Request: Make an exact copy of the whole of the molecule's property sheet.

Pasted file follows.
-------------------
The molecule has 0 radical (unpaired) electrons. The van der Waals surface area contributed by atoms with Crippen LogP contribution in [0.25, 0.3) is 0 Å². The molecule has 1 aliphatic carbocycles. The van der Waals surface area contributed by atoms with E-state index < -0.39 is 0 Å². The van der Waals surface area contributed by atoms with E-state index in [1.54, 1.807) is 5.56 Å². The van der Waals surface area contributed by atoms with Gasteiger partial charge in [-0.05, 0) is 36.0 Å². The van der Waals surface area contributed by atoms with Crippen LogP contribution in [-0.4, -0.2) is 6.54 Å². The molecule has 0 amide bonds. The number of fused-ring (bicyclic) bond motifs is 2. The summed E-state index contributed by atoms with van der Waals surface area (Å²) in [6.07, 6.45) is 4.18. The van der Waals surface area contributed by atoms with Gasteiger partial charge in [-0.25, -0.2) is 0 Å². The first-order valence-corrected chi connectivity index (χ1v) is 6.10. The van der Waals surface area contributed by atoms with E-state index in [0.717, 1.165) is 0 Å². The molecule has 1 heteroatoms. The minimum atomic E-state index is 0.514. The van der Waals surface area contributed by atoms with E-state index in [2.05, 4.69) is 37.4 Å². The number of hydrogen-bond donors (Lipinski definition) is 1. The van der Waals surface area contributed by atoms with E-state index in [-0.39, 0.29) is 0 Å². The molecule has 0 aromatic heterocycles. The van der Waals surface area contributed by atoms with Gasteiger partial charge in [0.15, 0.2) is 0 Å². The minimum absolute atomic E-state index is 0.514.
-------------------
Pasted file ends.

The molecule has 0 radical (unpaired) electrons. The van der Waals surface area contributed by atoms with Crippen LogP contribution in [0.25, 0.3) is 0 Å². The molecule has 1 aliphatic carbocycles. The van der Waals surface area contributed by atoms with E-state index < -0.39 is 0 Å². The van der Waals surface area contributed by atoms with E-state index in [1.54, 1.807) is 5.56 Å². The van der Waals surface area contributed by atoms with Gasteiger partial charge in [-0.05, 0) is 36.0 Å². The van der Waals surface area contributed by atoms with Crippen LogP contribution in [-0.4, -0.2) is 6.54 Å². The molecule has 0 amide bonds. The number of fused-ring (bicyclic) bond motifs is 2. The summed E-state index contributed by atoms with van der Waals surface area (Å²) in [6.07, 6.45) is 4.18. The van der Waals surface area contributed by atoms with Gasteiger partial charge in [-0.25, -0.2) is 0 Å². The first-order valence-corrected chi connectivity index (χ1v) is 6.10. The van der Waals surface area contributed by atoms with E-state index in [0.717, 1.165) is 0 Å². The molecule has 1 heteroatoms. The minimum atomic E-state index is 0.514. The van der Waals surface area contributed by atoms with E-state index in [2.05, 4.69) is 37.4 Å². The number of hydrogen-bond donors (Lipinski definition) is 1. The van der Waals surface area contributed by atoms with E-state index in [-0.39, 0.29) is 0 Å². The molecule has 0 aromatic heterocycles. The van der Waals surface area contributed by atoms with Gasteiger partial charge in [0.15, 0.2) is 0 Å². The minimum absolute atomic E-state index is 0.514.